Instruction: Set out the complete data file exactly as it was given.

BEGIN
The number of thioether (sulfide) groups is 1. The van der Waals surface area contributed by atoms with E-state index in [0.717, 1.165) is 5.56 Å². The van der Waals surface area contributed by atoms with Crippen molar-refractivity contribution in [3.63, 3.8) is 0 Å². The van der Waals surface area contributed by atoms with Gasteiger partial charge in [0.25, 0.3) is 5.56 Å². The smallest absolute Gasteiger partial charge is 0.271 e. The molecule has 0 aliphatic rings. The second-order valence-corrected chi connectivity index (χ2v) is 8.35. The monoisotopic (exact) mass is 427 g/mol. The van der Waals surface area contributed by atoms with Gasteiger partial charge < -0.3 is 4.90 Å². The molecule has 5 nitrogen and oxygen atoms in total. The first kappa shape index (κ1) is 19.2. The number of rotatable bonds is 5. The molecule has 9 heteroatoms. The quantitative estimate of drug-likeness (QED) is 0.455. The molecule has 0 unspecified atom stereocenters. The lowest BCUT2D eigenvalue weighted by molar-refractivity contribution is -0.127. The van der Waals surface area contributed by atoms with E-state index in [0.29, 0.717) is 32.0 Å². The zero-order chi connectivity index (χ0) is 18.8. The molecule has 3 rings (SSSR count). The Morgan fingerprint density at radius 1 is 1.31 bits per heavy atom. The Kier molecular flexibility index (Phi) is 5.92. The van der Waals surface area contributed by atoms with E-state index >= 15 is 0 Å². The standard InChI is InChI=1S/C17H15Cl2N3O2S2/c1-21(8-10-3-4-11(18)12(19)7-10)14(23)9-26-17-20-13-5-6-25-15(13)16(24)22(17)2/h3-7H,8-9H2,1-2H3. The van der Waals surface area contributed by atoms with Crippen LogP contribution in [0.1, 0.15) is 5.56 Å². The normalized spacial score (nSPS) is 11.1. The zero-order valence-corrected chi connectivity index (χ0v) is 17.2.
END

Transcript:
The number of thioether (sulfide) groups is 1. The van der Waals surface area contributed by atoms with E-state index in [0.717, 1.165) is 5.56 Å². The van der Waals surface area contributed by atoms with Crippen molar-refractivity contribution in [3.63, 3.8) is 0 Å². The van der Waals surface area contributed by atoms with Gasteiger partial charge in [0.25, 0.3) is 5.56 Å². The smallest absolute Gasteiger partial charge is 0.271 e. The molecule has 0 aliphatic rings. The second-order valence-corrected chi connectivity index (χ2v) is 8.35. The monoisotopic (exact) mass is 427 g/mol. The van der Waals surface area contributed by atoms with Gasteiger partial charge < -0.3 is 4.90 Å². The molecule has 5 nitrogen and oxygen atoms in total. The first kappa shape index (κ1) is 19.2. The number of rotatable bonds is 5. The molecule has 9 heteroatoms. The quantitative estimate of drug-likeness (QED) is 0.455. The molecule has 0 unspecified atom stereocenters. The lowest BCUT2D eigenvalue weighted by molar-refractivity contribution is -0.127. The van der Waals surface area contributed by atoms with E-state index in [0.29, 0.717) is 32.0 Å². The zero-order chi connectivity index (χ0) is 18.8. The molecule has 3 rings (SSSR count). The Morgan fingerprint density at radius 1 is 1.31 bits per heavy atom. The Kier molecular flexibility index (Phi) is 5.92. The van der Waals surface area contributed by atoms with E-state index >= 15 is 0 Å². The standard InChI is InChI=1S/C17H15Cl2N3O2S2/c1-21(8-10-3-4-11(18)12(19)7-10)14(23)9-26-17-20-13-5-6-25-15(13)16(24)22(17)2/h3-7H,8-9H2,1-2H3. The van der Waals surface area contributed by atoms with Crippen LogP contribution in [0.1, 0.15) is 5.56 Å². The normalized spacial score (nSPS) is 11.1. The zero-order valence-corrected chi connectivity index (χ0v) is 17.2.